The beaches were crowded all day and the sunburn “took fine” on a thousand or more lily complexions. At nine o’clock yesterday morning the crowds began to gather along King street and by noon the police were busy keeping people off the car tracks and pulling the absent minded from in front of tooting automobiles between Kalihi and Waikiki. The bicycle and foot races stirred up as much enthusiasm and drew as big a holiday crowd as a pa-u parade in the old days when Kamehameha was honored in true Hawaiian style. The old Portuguese statue worshiper who performs his unique rites before the judiciary building daily was not in evidence yesterday. He probably got a glimpse of his old friend the king in his giddy, gaudy holiday rags at long range and thought him lacking in the dignity which should hedge a real worshipful deity.

Draping the Monarch.

The work of clothing the deep chested monarch in flowers was done yesterday morning by the Order of Kamehameha. Fifty members of the lodge marched from the Odd Fellows building to the statue about eight-thirty o’clock carrying their flowers and leis and after the decorating formed in a circle in front of the statue where they were addressed by Kaukau Alii Chung Hoon, Sr. The ceremony closed with the singing of Hawaii Ponoi. There was a large general attendance of spectators at this function.

When the mounted police squad came back from the Punahou picnic they were as weary as a force of fond mothers after getting the youngsters washed and dressed for Sunday school. For about five hours they had hopped from one corner of the athletic field to the other persuading the irrepressible small boys on the outside that they were not invited and that entrance was to be had at the gate and by ticket. The Central Union Bible class was entertaining the Kakaako and Palama mission schools and the latter were certainly entertained.

At the close of the races the big down-town crowds dispersed, the few stores that were open in the forenoon closed, Absalom stretched out in the middle of the sidewalk at Fort and King and had a snooze and a Sabbath-like calm brooded over the city of palms and poi, as the poet might say.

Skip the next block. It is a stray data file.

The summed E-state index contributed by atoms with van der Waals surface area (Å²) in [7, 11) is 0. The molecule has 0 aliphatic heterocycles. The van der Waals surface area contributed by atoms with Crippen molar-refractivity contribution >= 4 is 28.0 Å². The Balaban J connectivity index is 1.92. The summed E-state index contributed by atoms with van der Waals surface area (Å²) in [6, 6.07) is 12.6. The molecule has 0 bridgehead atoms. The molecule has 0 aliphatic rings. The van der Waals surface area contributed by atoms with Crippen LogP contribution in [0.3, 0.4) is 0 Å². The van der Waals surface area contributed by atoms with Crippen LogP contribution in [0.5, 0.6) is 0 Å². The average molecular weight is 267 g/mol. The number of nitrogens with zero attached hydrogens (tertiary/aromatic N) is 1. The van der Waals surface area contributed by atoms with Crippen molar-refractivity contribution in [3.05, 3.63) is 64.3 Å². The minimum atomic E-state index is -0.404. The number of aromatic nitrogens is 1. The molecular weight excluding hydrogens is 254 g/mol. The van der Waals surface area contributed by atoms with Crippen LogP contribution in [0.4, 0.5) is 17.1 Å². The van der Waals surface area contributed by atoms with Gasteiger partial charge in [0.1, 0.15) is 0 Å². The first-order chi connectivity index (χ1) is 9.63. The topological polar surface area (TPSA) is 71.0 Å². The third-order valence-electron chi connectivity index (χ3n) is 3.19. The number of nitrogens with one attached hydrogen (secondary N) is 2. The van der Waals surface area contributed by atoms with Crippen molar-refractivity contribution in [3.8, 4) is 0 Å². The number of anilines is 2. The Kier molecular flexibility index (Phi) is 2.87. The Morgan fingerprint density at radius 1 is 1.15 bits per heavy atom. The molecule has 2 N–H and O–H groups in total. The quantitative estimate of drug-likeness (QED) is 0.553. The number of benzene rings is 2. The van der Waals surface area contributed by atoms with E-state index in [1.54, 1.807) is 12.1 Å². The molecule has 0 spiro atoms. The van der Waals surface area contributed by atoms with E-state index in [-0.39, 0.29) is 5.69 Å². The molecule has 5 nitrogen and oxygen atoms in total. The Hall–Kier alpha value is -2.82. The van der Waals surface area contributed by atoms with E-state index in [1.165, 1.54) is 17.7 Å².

[Found on Chronicling America!]

(Hawaiian Gazette, 6/14/1912, p. 2)


The Hawaiian Gazette, Volume LV, Number 39, Page 2. June 14, 1912.

Decorating the Kamehameha Statue, 1912.

[Found under: “Local News”]

All members of the Ahahui Kamehameha Division 1 are requested to assemble in the Building of the Secret Society, Odd Fellows, at 10 in the morning of this coming Sunday, June 9, 1912, to go on to pray in Kawaiahao Church, as is done in all past years; and they are also ordered to assemble within Kapiolani Hale at half past 8 on the morning of Tuesday, the 11th of June, 1912, to go and decorate the statue of Kamehameha I in front of the Government Building. Do not forget this order!

(Kuokoa, 6/7/1912, p. 8)

Ua makemakeia na lala apau...

Ka Nupepa Kuokoa, Buke XLVIII, Helu 23, Aoao 8. Iune 7, 1912.

Gravestone advertisement, 1882.



The person whose name appears at the bottom wishes to announce to the Hawaiian people that he has acquired material for Monuments and Tombstones which he wants to sell for a good price, from $8.00 up.

I can send images and prices of the tombstones to people on the other islands, should they ask me, so that it can be done without the large expense of travelling to Honolulu.


Engraver of Marble Monuments of all types. Bethel Street, Honolulu.

(Ko Hawaii Pae Aina, 5/6/1882, p. 2)


Ko Hawaii Pae Aina, Buke V, Helu 18, Aoao 2. Mei 6, 1882.

Kamehameha Statue, 1882.

[Found under: “LOCAL NEWS”]

The Kamehameha I Statue brought by the captain of the clipper ship Dalhousie [Earl of Dalhousie], and purchased by the Government, was set up on the Waikiki side of the grounds of the Government Building. A small structure was built and the statue stands within it. It is heard that the plan of the Managing Committee is that all the flaws be redone.

(Kuokoa, 5/6/1882, p. 3)

O ke Kia Hoomanao o Kamehameha I...

Ka Nupepa Kuokoa, Buke XXI, Helu 13, Aoao 3. Mei 6, 1882.